The low-carb diet craze has been a popular way to lose weight and stay lean for decades now. It started with Atkins, then South Beach, to eventually Paleo, Whole30, and now keto. Many people assume that eating too many carbs will impact their blood sugar and make them gain weight, so they eschew carbs entirely in favor of more protein and fat.
In reality, carbs have many health benefits. And while it’s true that limiting carbs can help you lose weight in the short-term (carbs hold on to water more than any other macronutrient, so when you cut them out, you lose water weight), it may not be sustainable for most people. After all, could you go a lifetime without sweet potatoes or brown rice or whole-grain bread?
NASM-certified personal trainer and fitness coach Marci Nevin (@MarciNevin) explained in an Instagram post why carbs are so important for overall health, especially for women. “Sure low carb diets can be work in some circumstances,” she wrote in her caption. “But for the sake of this post, I’m speaking more specifically to women who are in generally good health, doing frequent intense exercise, likely a little stressed, and have a goal of better body composition. For that woman, eating an adequate amount of carbs can be very beneficial.”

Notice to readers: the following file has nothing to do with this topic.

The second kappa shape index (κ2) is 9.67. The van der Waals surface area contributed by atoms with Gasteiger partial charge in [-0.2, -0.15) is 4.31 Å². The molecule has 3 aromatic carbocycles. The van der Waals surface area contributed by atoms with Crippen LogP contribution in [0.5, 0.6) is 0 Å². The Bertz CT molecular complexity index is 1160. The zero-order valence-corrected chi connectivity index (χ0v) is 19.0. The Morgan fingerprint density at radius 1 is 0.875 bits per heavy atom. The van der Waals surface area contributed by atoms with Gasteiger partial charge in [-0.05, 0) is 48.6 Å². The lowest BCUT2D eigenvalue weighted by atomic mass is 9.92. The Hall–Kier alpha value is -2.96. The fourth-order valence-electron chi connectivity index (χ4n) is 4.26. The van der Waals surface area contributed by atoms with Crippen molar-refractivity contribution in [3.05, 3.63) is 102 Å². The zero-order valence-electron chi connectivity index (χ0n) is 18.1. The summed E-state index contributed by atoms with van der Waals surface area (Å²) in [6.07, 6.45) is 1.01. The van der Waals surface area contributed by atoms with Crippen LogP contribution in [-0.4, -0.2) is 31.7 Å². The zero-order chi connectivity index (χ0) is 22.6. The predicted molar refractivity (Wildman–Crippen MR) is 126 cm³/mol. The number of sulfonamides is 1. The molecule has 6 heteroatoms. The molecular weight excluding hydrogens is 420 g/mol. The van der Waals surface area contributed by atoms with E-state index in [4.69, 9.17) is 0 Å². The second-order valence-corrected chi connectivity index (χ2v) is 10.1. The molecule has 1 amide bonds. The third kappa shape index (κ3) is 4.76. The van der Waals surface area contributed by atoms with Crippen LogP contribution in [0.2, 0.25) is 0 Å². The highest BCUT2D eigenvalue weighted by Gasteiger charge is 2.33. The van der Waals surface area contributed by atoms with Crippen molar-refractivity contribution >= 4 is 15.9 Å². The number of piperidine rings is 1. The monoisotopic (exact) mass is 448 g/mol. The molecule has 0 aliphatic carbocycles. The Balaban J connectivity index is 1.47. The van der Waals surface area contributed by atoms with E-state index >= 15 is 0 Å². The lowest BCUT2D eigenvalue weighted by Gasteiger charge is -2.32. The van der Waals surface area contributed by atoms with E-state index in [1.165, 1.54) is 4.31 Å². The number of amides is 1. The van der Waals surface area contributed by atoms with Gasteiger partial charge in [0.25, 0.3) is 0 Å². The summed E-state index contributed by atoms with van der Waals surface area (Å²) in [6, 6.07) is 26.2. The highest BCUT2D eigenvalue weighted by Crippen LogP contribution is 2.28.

She explained carbs are so beneficial for overall health because they:
- Provide fuel for intense training.
- Allow for recovery from intense training.
- Help thyroid function.
- Improve mood and brain function.
- Help you get better sleep.
- Provide macronutrients for good health.
- Have fiber, which supports gut health.
- May help with weight loss.
- Keep sex and stress hormones in check.
“Carbs, like rice, potatoes, etc. are the fuel source for high intensity training,” she explained. “They are also what help your body recover from that intense exercise so you can hit it hard again in the next workout.” She went on to say that if you’re only getting your carbs from vegetables, you will eventually burn out.
Obviously, everyone’s nutritional needs are different. Registered dietitian Jim White, ACSM, recommends that carbs should be your biggest macronutrient group throughout the day. For weight loss, he suggests a macro breakdown of 40 percent carbs, 30 percent fat, and 30 percent protein. Start with this ratio and adjust from there, depending on your desired results.
So don’t be afraid of carbs anymore — if you are feeling lethargic and burned out on a low-carb diet, feel free to incorporate them back into your life. Just make sure you are sticking to whole complex carbs like brown rice, quinoa, and oatmeal.